These adorable kids will need a new place to skate soon.
These adorable kids will need a new place to skate soon. MADDY BROWN

SeaSk8, the skate park at Seattle Center, has gone through more than a few iterations over the years. It’s also a vital part of operations for Skate Like A Girl, a non-profit which empowers female-identified youth through skateboarding.

Now it looks like the city, despite pressure from some prominent local musicians, is going with the Oak View Group’s plan to redevelop the arena into a massive entertainment and sports venue. Part of those plans include scrapping the skate park at Seattle Center to build a parking lot, and relocating it somewhere else.

But some members of the skateboarding community are worried about where the new skate park is going to be, and what the real cost will be—financially, and for their community.

The first time Skate Like A Girl heard about the skate park’s demolition was at a meeting on September 20 about plans for the redevelopment.

“Once we started asking, it kind of came to the surface, and that's when we were told that the skate park would be relocated,” says Kristin Ebeling, executive director of Skate Like A Girl.

But where will the skate park be relocated?

“That is the big unknown at this point,” Ebeling says. “But having a skate park in close proximity to our headquarters is extremely important to us in terms of being able to run our programs.” Skate Like A Girl uses the park all the time to host classes for youth and train staff and volunteers.

In the official memorandum of understanding (MOU) the Oak View Group agreed to give the City $1.5 million to relocate the Seattle Center Skate Park “and other public amenities, like the Campus Maintenance Facility.”

But it’s also in the MOU that beyond throwing down some dollars to build a new park, the Oak View Group has “no further responsibilities of obligations” to locate an alternative space for the skate park—that’s up to the city.

According to Joe Mirabella, director of communications for the Seattle Office of Economic Development and Office of Film + Music, the “city is currently reviewing existing property to find a location that will accommodate the skate park.”

Skateboarder Matt Johnston has been an advocate for the skateboarding community ever since he saw the Ballard Bowl get torn down in 2004. He’s helped the city plan new projects as a member of the skate park advisory committee for the Parks Department, providing “the tactical kind of support for Seattle's effort to create skate parks,” he says.

Johnston took a look at the MOU for Key Arena and wasn’t pleased that the skate park’s replacement plan was reduced to “a scant footnote in the overall document.”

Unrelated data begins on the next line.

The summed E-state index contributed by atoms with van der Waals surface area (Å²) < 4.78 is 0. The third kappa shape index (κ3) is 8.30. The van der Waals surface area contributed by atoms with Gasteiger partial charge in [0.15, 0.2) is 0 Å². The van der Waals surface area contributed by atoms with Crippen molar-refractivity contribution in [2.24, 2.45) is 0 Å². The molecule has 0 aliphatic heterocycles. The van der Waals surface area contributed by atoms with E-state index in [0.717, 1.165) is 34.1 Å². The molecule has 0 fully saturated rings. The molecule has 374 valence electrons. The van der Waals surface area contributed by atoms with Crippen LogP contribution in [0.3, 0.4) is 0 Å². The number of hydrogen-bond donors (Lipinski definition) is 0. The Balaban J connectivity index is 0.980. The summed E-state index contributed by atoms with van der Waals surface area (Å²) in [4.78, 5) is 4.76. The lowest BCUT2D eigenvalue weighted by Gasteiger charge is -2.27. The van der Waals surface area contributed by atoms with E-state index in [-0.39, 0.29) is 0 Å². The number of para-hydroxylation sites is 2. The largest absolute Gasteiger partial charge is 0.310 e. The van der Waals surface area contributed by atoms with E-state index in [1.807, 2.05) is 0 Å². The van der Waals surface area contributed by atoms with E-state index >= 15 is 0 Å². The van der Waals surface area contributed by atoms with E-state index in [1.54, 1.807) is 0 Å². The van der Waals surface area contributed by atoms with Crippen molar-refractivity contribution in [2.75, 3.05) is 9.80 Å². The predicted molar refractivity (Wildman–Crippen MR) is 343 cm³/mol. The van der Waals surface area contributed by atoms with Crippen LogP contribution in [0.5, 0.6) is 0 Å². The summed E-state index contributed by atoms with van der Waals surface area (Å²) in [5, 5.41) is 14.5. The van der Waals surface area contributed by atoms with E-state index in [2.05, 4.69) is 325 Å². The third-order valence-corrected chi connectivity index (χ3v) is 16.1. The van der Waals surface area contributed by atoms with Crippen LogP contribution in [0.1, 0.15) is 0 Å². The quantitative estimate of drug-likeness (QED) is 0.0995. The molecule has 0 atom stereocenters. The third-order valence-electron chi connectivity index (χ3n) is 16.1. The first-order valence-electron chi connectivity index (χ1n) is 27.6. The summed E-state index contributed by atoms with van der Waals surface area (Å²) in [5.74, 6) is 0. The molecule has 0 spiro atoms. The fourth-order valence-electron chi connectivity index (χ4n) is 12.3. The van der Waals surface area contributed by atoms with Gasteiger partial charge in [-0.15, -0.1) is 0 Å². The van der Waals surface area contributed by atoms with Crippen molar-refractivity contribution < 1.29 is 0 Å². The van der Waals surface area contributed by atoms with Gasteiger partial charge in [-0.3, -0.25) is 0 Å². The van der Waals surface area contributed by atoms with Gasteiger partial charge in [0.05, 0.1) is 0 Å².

“And it was something that is so important to us, and such a big part of the Seattle skateboarding community, just sort of reduced to a single line item, conflated with two other projects, a maintenance building, and this weird vague, description of public amenities,” he says.

Because he knows about just what goes into building a skate park, like multiple design reviews, environmental mitigation, and other complexities, Johnston is also concerned that the cost of rebuilding will be more than the $1.5 million that has been budgeted. It all depends on where the new skate park site will be, and the uncertainty surrounding the new location doesn’t help.

“Because we don’t have a site, we can't get the numbers,” he says.

The current incarnation of SeaSk8, Johnston says, wound up costing almost $3 million dollars. Even smaller parks, like the one in Lake City, cost a pretty penny to build—about $800,000.

He also worries that it may even be too late—if there’s not a plan to rebuild the park with a nearby replacement so that the new one is up and running before the old one is demolished, the community will scatter.

“Skate Parks serve a lot of teenagers, a lot of kids and families, and it's a place to hang out. It's a place to meet your friends. It's a place to catch up on what's been going on in their lives. And so, when you remove that foundation the community calls home, you also destroy that community.”

Skate Like A Girl’s Kristin Ebeling agrees. She says SeaSk8’s central location is easy to get to for the wide community of young skaters they serve.

“It's not just about just losing a skate park, but losing community programming for our residents,” she says. “And we hope that doesn't get lost in the shuffle and the excitement of building a new stadium—which is also awesome—but I feel like this can be a both/and.”

Skate Like A Girl says that Seattle Center has “promised them a home here,” and have been working with them on setting up meetings to be part of the decision-making process with the city and Parks Department.

“We really hope to work with the Seattle Center and Seattle Parks to find an equitable solution because right now it's a little easy to feel like a little fish,” she says. “So, we're really hoping to get a voice at the table.”